Of the primary polycythemias, PFCP must be differentiated from polycythemia vera. These 2 diagnoses differ in clonality and in vitro responsiveness of peripheral blood erythroid progenitors to erythropoietin. Clonality testing relies on polymorphisms based on X chromosome inactivation and therefore can only be done in females. Polycythemia vera is clonal; PFCP is not. Endogenous erythroid colony responsiveness to Epo also differentiates polycythemia vera from PFCP. Polycythemia vera is characterized by growth independence from erythropoietin. In contrast, PFCP is not growth independent from erythropoietin, although it is hyperresponsive. Endogenous erythroid colony testing is not routinely available and can only be done in specialized laboratories. The authors frequently use it in our laboratory in difficult cases.

Imaging Studies

Computed tomography (CT) scanning or ultrasonography of the abdomen can be used to assess the size of the spleen, which is frequently enlarged in polycythemia vera.

Renal pathology, cerebellar hemangioblastomas, and pheochromocytomas that can cause secondary polycythemia may also be detected.

Histologic Findings

Bone marrow and aspirate in polycythemia vera tend to be hypercellular.

Some evidence of myelofibrosis may also be present.

In the plethoric phase, the blood smear shows normal erythrocytes, variable neutrophilia with myelocytes, metamyelocytes, and varying degrees of immaturity, basophilia, and increased platelets.

In the spent phase, the blood smear shows abundant teardrop cells, leukocytosis (or leukopenia), and thrombocytosis (or thrombocytopenia).

In a 2016 revision to its classification of myeloid neoplasms and acute leukemia, the World Health Organization (WHO) recognized bone marrow morphology’s usefulness “as a reproducible criterion for the diagnosis of” polycythemia vera.[19, 20]

Staging

Because many practitioners do not have access to specialized clonality testing or erythroid colony assays, many of the criteria for diagnosis of polycythemia vera do not require them, although they are taken into account. No consensus has been reached on diagnostic criteria.

The World Health Organization (WHO) criteria for polycythemia vera diagnosis requires 2 components: reasonable elimination of apparent and secondary polycythemia and confirmation of polycythemia vera. However, the discovery of the JAK2V617F mutation have made these criteria insufficient. A proposed set of revised criteria have recently been published.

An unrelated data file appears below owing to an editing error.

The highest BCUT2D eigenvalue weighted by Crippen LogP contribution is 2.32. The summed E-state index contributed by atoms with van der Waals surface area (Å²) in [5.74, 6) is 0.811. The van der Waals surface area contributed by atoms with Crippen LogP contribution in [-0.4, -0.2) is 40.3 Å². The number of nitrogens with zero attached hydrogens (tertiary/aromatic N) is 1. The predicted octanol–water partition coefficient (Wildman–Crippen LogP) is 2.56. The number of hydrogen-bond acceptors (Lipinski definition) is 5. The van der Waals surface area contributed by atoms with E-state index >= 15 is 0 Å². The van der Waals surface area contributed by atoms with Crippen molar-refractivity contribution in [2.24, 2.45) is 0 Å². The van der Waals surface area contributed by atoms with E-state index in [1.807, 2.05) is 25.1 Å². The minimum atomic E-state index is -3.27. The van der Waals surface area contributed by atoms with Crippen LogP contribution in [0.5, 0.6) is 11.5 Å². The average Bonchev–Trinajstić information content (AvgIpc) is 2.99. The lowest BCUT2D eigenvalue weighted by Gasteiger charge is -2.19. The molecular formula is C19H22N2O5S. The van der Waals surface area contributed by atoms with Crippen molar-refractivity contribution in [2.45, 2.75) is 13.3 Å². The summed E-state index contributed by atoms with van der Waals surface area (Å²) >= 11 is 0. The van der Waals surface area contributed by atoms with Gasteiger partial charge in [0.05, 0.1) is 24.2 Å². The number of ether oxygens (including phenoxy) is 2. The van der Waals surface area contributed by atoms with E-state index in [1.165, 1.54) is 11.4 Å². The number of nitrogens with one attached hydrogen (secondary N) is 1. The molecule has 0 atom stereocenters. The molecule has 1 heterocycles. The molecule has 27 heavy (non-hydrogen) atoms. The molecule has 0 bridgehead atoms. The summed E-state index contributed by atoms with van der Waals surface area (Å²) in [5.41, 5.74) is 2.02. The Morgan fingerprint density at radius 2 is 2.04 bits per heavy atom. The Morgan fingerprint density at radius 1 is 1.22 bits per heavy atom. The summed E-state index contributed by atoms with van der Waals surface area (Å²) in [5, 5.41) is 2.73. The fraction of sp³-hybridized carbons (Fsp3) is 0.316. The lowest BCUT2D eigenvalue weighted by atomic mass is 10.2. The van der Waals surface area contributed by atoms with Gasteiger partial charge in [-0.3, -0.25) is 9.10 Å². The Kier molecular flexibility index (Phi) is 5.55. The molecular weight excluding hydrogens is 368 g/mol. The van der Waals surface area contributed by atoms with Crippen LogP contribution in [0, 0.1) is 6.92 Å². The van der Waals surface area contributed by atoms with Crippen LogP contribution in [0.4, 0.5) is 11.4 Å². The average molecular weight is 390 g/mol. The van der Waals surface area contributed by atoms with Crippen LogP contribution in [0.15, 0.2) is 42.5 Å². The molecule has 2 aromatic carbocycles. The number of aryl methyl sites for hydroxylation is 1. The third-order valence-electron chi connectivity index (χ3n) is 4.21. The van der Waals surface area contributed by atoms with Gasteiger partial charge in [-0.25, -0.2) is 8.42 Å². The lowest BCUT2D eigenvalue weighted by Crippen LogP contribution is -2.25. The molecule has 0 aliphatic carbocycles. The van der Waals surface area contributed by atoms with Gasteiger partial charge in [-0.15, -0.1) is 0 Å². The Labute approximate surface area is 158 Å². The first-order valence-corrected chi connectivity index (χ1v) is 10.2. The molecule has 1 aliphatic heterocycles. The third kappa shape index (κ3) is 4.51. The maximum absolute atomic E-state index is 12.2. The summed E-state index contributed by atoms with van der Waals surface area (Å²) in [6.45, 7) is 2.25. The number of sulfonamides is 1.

Diagnosis requires the presence of both major criteria and one minor criterion or the presence of the first major criterion together with 2 minor criteria.[21, 22]

Major criteria

See the list below:

  • Hemoglobin level of more than 18.5 g/dL in men, more than 16.5 g/dL in women, or other evidence of increased red cell volume (hemoglobin or hematocrit levels >99th percentile of method-specific reference range for age, sex, altitude of residence; hemoglobin level >17 g/dL in men, >15 g/dL in women [if associated with a documented and sustained increase of at least 2 g/dL from the individual’s baseline value that cannot be attributed to correction of iron deficiency], or elevated red cell mass >25% above mean normal value).

  • Presence of JAK2V617F or other functionally similar mutation such as JAK2 exon 12 mutation

Minor criteria

See the list below:

  • Bone marrow biopsy showing hypercellularity for age, with trilineage growth (panmyelosis) with prominent erythroid, granulocytic, and megakaryocytic proliferation (not validated in prospective studies)

  • Serum erythropoietin level below the reference range for normal

  • Endogenous erythroid colony formation in vitro

Other groups have proposed and are preparing other potential diagnostic criteria. Criticism of the new WHO 2008 revised criteria revolves around the substantial interobserver variability in diagnosing polycythemia vera by bone marrow histology and the difficulty of community practitioners to test for endogenous erythroid colonies.

 

Treatment

Medical Care

Treatment of polycythemia vera (PV) depends on whether the disease is in the plethoric phase or the spent phase.